It’s been a while since I had a dirt dessert. But I can dreamily recall grade school potlucks with dessert tables full of translucent trifle bowls showcasing layers of chocolate pudding, whipped cream, crushed Oreos, and gummy worms. To me, a pudding lover, they were brilliant creations.
Dirt desserts are referred to and presented in various ways: as “worms in dirt,” served as individual dirt cups, as large-format dirt cakes or dirt pudding. You can find recipes on mom blogs, teaching resource websites, and the corporate archives of various food brands. Now that I’m an adult (and without children), I’m less enticed by the taste and playfulness of dirt desserts, but I’m still drawn to them by nostalgia.
Dirt desserts make complete sense as a tool to educate or provide a thrill. They are simple to make and call for readily available ingredients. Teachers can assign them as a fun and interactive way to learn about agriculture or the environment. For example, the School Garden Project of Lane County, Oregon, a nonprofit organization that develops on-site gardens and provides curriculum resources offers a unit—aptly titled “Fun in the Dirt”—that focuses on decomposition, soil structure, and waste reduction, and ends with a Dirt Cup Party. The pudding is meant to represent clay sediments, the Oreos sand sediments, and the gummy worms, well, you can figure it out. “For those who are willing, now add tiny torn up pieces of a leafy green like kale or spinach,” the lesson instructs. “This represents mulch or worm food!”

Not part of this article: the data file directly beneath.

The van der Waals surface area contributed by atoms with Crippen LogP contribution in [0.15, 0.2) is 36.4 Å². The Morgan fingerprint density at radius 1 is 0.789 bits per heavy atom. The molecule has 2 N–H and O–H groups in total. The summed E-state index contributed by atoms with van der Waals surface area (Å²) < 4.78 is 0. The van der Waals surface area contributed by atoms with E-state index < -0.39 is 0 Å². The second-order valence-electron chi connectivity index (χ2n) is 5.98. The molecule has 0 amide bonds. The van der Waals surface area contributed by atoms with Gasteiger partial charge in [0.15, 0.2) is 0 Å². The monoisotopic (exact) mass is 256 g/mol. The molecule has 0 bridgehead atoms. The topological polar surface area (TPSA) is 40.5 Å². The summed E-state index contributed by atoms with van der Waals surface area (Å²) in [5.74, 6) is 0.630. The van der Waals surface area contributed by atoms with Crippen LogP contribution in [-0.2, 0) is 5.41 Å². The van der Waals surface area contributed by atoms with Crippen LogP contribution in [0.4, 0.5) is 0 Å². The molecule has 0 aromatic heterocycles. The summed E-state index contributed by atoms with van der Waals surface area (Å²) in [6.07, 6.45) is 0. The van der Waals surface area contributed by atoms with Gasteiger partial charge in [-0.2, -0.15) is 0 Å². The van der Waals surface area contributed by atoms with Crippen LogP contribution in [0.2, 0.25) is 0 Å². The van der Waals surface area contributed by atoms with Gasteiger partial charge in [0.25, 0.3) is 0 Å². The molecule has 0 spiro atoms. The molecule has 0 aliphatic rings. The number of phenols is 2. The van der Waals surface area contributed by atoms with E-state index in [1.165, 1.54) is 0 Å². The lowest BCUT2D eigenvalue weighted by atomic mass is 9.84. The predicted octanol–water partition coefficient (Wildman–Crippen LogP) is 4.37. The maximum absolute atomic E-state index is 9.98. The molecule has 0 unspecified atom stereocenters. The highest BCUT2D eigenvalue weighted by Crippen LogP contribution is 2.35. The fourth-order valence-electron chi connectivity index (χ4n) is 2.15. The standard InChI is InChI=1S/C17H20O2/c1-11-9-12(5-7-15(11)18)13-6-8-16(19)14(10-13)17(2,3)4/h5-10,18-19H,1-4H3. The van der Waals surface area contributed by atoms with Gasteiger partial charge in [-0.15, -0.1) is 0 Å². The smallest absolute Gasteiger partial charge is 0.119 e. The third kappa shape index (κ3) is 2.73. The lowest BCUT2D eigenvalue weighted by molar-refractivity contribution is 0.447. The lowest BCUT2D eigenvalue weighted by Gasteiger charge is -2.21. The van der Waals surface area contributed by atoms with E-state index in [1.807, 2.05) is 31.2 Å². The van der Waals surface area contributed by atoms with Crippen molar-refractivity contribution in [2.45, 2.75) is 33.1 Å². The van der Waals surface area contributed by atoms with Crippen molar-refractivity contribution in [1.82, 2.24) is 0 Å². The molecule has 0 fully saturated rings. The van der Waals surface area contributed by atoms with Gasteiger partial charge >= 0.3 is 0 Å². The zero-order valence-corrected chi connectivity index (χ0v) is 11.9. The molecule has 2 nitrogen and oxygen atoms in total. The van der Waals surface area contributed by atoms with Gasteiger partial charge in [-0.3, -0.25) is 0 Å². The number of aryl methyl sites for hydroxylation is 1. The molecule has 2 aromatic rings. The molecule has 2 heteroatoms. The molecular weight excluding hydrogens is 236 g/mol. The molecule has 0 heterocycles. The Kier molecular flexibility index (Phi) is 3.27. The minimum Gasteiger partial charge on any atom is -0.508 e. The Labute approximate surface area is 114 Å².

The most common holidays associated with dirt desserts are Earth Day and Halloween. In celebration of the latter, parents might decide to make pumpkin patch dirt cups with their kids, which means the addition of pumpkin-shaped candy corns.
But when, how, and for what purpose were dirt desserts first invented? The answer is not so straightforward.
According to The Food Timeline, a historical resource developed by the late reference librarian Lynne Olver, dirt desserts most likely originated in home kitchens in the 1980s Midwest. “None of the articles we checked attribute this recipe to a particular person or food company. Nor do they reveal the story behind the name,” Olver writes. She includes the earliest printed example of a recipe—from a 1988 issue of the Arkansas Democrat-Gazette—for Kansas Dirt Cake, in which cream cheese is mixed with margarine, beat with confectioners’ sugar, folded with Cool Whip, then combined with a pudding mix that’s sandwiched between a base and top layer of Oreo cookie crumbs, and frozen overnight. Due to similarities in published recipes, Olver likens dirt cake to a children’s version of the mud pie, a dessert first concocted in California (though it’s often associated with Mississippi) that generally includes fudge and a cookie crumb crust. “Whatever the case,” she adds, “it was an immediate hit. Dirt cake was served at class parties, Brownie meetings, birthday parties and the like.”